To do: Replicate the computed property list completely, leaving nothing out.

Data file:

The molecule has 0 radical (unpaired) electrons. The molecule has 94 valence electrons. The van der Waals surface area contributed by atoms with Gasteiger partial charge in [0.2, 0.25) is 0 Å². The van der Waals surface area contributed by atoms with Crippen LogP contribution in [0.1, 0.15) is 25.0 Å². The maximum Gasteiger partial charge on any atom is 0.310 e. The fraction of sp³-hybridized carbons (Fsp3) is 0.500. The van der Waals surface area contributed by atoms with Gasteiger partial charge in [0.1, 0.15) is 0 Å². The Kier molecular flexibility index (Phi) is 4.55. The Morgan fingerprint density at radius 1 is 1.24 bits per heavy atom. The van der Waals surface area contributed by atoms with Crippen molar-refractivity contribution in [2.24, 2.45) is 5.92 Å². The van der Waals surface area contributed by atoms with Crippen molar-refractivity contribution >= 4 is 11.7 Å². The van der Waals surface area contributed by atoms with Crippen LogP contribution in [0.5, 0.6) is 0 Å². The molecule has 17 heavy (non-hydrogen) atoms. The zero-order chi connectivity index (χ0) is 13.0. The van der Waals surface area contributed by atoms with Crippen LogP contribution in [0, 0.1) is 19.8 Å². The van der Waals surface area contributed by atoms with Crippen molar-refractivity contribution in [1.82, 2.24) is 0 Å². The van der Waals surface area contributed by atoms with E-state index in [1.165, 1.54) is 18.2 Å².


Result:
The molecule has 0 radical (unpaired) electrons. The molecule has 94 valence electrons. The van der Waals surface area contributed by atoms with Gasteiger partial charge in [0.2, 0.25) is 0 Å². The van der Waals surface area contributed by atoms with Crippen LogP contribution in [0.1, 0.15) is 25.0 Å². The maximum Gasteiger partial charge on any atom is 0.310 e. The fraction of sp³-hybridized carbons (Fsp3) is 0.500. The van der Waals surface area contributed by atoms with Gasteiger partial charge in [0.1, 0.15) is 0 Å². The Kier molecular flexibility index (Phi) is 4.55. The Morgan fingerprint density at radius 1 is 1.24 bits per heavy atom. The van der Waals surface area contributed by atoms with Crippen molar-refractivity contribution in [2.24, 2.45) is 5.92 Å². The van der Waals surface area contributed by atoms with Crippen molar-refractivity contribution >= 4 is 11.7 Å². The van der Waals surface area contributed by atoms with Crippen LogP contribution in [0.5, 0.6) is 0 Å². The molecule has 17 heavy (non-hydrogen) atoms. The zero-order chi connectivity index (χ0) is 13.0. The van der Waals surface area contributed by atoms with Crippen LogP contribution in [0, 0.1) is 19.8 Å². The van der Waals surface area contributed by atoms with Crippen molar-refractivity contribution in [1.82, 2.24) is 0 Å². The van der Waals surface area contributed by atoms with E-state index in [1.165, 1.54) is 18.2 Å².